THREE truckies who walked from a big roadhouse parking area to a nearby shop in late July got a nasty shock when they were attacked from above. It was a magpie that continued to swoop near their heads, making them fear for their eyes.
After about 50m the attacks stopped, much to the relief of the two Victorians and one NSW driver. This will probably happen to many truckies in coming months.
Spy did some research and found it was a male magpie wanting to protect its chicks.
Environment and Heritage Protection Department wildlife management director Dr Ashley Bunce said a few simple actions could help people avoid or minimise the chances of injury from a magpie. "The magpie breeding season lasts from July until December, peaking from August to October," Dr Bunce said.
"During the breeding season it's best to stay well clear of areas where magpies are known to be swooping, and particularly avoid the nesting tree. This can be any kind of tree, usually over 12m high.
"If you can't avoid the area, move through it quickly, but don't run. Be magpie smart and wear a hat and sunglasses or carry an umbrella."
Dr Bunce said it was important to remember that not all magpies swooped and they only did so while chicks were in the nest to drive away potential threats.
"Most swooping is by the male magpie and almost entirely in the magpie's defence zone, the area around the nest tree," he said.
"The defence zone is usually only about 100m in radius.
The male magpie's aim is to drive the perceived intruder away from the nest, not to cause injury.
"Remember that birds that swoop will only do so for about six to eight weeks of the year," Dr Bunce said.
Gas and smoking just don't mix
A COUPLE of truckies were sitting at a table and seats at the back of a big roadhouse when, alarmingly, they smelled gas.
They looked around and saw a gent who had arrived in an Iveco light rig filling up the two big gas cylinders used by the roadhouse kitchen to cook tasty treats. Several others who had bought food obviously didn't see the gas man as they pulled cigarettes from packets and prepared to light up.
After being warned it may not be a good idea they apologised and beat a hasty retreat to an area far out of the danger zone.
Viagra relief for sunburnt truckie
A South Australian truckie with a genuine sense of humour told Spy that he recently suffered a severe case of sunburn on his legs and feet.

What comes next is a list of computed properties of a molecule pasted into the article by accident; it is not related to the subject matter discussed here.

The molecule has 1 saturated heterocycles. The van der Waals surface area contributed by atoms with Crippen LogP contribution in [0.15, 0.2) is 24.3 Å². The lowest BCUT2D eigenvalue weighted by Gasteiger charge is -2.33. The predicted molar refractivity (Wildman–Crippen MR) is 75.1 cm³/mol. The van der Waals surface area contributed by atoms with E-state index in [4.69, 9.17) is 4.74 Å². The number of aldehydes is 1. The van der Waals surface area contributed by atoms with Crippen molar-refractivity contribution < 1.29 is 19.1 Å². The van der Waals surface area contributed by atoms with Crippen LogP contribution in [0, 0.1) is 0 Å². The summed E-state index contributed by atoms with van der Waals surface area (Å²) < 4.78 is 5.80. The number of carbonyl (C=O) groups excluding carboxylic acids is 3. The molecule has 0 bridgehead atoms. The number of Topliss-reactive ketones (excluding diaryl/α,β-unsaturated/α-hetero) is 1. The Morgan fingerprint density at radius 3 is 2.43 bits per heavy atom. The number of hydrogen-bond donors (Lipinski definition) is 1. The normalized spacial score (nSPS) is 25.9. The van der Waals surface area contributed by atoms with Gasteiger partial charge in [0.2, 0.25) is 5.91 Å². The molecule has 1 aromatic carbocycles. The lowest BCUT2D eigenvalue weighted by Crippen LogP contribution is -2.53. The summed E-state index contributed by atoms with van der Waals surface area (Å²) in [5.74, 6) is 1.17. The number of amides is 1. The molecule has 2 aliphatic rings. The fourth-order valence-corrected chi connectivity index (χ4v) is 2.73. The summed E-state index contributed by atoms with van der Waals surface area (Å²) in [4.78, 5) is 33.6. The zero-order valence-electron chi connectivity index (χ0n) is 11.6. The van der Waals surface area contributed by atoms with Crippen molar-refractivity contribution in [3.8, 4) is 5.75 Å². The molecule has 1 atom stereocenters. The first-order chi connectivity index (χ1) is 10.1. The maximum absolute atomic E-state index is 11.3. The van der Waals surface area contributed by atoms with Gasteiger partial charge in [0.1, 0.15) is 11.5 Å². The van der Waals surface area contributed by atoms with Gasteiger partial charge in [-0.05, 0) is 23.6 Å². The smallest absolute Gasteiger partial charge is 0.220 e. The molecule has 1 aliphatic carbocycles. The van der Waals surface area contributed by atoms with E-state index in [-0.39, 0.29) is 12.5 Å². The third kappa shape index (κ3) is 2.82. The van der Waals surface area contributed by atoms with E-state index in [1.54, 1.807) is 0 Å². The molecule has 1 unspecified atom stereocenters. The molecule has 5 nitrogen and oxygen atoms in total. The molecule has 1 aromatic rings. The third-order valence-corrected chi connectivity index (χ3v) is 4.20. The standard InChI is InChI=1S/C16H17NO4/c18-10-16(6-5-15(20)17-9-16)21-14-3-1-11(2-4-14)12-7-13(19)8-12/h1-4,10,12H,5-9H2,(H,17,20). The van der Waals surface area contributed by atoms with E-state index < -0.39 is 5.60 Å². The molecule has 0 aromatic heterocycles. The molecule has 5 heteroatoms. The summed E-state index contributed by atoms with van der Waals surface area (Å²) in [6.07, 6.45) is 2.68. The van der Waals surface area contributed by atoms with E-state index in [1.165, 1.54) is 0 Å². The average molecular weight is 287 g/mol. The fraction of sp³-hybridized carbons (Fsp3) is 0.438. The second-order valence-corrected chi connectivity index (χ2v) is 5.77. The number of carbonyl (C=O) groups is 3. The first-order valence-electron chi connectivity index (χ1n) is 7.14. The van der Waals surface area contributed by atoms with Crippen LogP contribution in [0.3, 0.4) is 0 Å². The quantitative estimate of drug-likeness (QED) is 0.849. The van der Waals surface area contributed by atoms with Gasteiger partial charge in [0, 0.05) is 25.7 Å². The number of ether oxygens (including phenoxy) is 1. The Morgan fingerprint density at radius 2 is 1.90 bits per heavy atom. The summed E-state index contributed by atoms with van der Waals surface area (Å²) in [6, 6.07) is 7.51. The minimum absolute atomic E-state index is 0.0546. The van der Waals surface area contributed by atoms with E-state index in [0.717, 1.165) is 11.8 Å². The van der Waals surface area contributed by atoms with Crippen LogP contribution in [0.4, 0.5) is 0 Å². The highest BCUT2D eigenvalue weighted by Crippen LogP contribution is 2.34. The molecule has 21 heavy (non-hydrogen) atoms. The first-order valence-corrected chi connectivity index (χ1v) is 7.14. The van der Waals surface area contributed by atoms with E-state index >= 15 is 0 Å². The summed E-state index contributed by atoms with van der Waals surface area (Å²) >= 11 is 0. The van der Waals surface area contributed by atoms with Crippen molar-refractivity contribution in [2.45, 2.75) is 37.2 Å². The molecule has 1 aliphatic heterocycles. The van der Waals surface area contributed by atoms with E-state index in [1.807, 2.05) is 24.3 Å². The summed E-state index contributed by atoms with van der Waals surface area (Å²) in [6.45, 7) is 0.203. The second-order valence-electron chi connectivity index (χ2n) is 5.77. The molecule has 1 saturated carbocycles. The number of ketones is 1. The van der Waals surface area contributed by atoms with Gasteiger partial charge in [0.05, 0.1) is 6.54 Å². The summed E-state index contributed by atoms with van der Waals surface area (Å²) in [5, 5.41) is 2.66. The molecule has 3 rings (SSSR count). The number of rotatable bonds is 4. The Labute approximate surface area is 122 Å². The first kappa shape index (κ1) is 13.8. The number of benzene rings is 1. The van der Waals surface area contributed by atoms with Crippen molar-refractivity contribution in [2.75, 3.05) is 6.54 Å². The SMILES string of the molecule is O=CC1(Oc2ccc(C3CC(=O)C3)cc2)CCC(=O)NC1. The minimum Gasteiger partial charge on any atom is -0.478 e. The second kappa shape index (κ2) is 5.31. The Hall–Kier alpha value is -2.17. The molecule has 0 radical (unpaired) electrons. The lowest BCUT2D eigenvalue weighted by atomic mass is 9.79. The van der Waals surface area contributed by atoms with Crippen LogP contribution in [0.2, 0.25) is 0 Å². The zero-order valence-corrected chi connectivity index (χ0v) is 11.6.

"I went to my local doctor and he gave me a script for Viagra which totally had me in disbelief," he said. The driver went on to say he quizzed the doc on how Viagra would help his red legs which were starting to blister.
"The doctor said that during the night whilst I am in bed it will help to lift the sheets and stop them clinging to my sunburn," he said with a big laugh.
Have a guess what the truckies nickname is? Believe it or not.
When the truckie's away, who'll play?
A truckie who went on an interstate run and was away from home for a few weeks decided to let a younger relative stay under his high-blocked house.
It seemed a good move, considering there had been some break and enters in his suburb.
However the job finished a few days earlier than expected and the truckie arrived home unannounced.
What he found shocked him.
There were dirty dishes and pots all around the kitchen sink, his double bed had no sheets on it and the room needed to be fumigated.
Truckie went for a shower but couldn't find any clean towels, even in the linen cupboard.
Angry truckie took all of the dirty clothes and towels downstairs and found the washing machine was broken.
In the backyard he could smell urine and vomit and found his wheelie bin, which had not been emptied on the council run a day before, was overflowing with empty beer and spirit bottles.
Said truckie won't be allowing anybody to stay in his house for future away trips.
WHILE Spy would love nothing more than to provide our truckie champions with a few winning horse-racing tips, he can only come up with a warning about wild roaming brumbies at a remote part of Australia.
Several truckies who had been working at Bamaga, in far north Queensland, had close calls with herds of semi-feral horses running across roads there.
Bamaga is only accessible by road, albeit a long trip over red corrugated surface, during the dry season.
In the wet season trucks get there by barge landing at nearby Seisia.
While a 40kmh speed limit exists at Bamaga, horses frequently appear out of nowhere and gallop across roads.
So if you are in Bamaga beware of such animals.